Investigation of Explosives and Related Compounds Using Terahertz Spectroscopy and Solid-State Density Functional Theory

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Doctor of Philosophy (PhD)




Timothy M. Korter


Solid-state density functional theory, Spectroscopy, Terahertz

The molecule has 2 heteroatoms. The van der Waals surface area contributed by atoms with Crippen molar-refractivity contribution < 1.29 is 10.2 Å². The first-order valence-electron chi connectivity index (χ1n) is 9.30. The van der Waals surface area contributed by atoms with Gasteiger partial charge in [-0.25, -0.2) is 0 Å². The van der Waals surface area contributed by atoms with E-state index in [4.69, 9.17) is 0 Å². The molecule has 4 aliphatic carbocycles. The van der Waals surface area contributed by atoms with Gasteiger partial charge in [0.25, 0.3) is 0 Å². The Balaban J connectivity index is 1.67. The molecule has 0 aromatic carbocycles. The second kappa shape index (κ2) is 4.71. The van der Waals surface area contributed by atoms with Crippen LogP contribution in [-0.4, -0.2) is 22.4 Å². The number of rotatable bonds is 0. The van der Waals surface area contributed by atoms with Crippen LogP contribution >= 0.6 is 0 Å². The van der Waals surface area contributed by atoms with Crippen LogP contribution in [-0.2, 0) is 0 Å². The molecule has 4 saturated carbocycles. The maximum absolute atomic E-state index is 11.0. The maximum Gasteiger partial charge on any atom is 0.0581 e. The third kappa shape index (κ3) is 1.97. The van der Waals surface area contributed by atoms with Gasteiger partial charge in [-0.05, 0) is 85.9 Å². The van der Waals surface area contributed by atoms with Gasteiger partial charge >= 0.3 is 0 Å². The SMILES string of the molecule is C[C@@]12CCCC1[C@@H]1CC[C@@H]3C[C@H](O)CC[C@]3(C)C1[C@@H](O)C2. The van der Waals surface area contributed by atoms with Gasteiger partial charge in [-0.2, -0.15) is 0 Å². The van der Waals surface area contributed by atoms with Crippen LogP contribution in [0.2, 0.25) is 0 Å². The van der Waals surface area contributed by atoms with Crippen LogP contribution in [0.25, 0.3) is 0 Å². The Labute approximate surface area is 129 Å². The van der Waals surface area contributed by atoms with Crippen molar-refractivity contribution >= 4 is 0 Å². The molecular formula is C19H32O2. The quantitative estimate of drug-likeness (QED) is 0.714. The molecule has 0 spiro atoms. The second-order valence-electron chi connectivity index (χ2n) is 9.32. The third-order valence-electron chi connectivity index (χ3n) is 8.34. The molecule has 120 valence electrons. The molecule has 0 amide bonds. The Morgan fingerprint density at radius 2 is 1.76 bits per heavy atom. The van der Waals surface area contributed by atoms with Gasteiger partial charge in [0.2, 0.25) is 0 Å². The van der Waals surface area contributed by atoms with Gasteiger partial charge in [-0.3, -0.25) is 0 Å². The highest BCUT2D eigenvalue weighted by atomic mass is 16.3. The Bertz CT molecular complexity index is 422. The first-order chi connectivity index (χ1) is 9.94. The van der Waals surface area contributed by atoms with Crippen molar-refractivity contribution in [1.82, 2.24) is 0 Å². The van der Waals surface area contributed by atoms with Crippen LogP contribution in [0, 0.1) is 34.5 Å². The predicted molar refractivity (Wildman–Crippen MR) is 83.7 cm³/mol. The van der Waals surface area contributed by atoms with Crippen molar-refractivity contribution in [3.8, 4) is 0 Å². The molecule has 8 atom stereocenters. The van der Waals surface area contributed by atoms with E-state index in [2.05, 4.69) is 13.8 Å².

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Military and improvised explosives, and explosives-related compounds have been investigated by experimental terahertz (THz) spectroscopy and solid-state density functional theory (DFT) simulations. Within the experimental range of 10 to 90 cm-1 (0.3 - 3.0 THz), THz radiation probes the low-energy vibrational motions of molecules. The vibrations in this region include external modes (intermolecular), which consist of vibrations such as lattice vibrations and rotations of molecules within the crystal, and internal modes (intramolecular) - local vibrations including torsions and other global motions of the molecules. In order to properly interpret the spectrum of each investigated compound, a solid-state DFT computational approach was utilized, allowing for modeling of the crystalline vibrations that are commonly ignored in isolated-molecule simulations. Since the vibrations are sensitive to intermolecular interactions, the necessity of applying London dispersion force corrections was explored. Using appropriate combinations of density functionals and basis sets, as well as dispersion corrections, the correct crystal packing of a compound can be achieved, subsequently leading to an accurate frequency simulation. The characterized compounds presented here include military explosives (RDX, PETN, and TNT), improvised explosives (potassium nitrate, ammonium nitrate, and urea nitrate), and explosives-related compounds (tartaric acid, magnesium nitrate hexahydrate, 2,3-dinitro-2,3-dimethylbutane, and sulfur).

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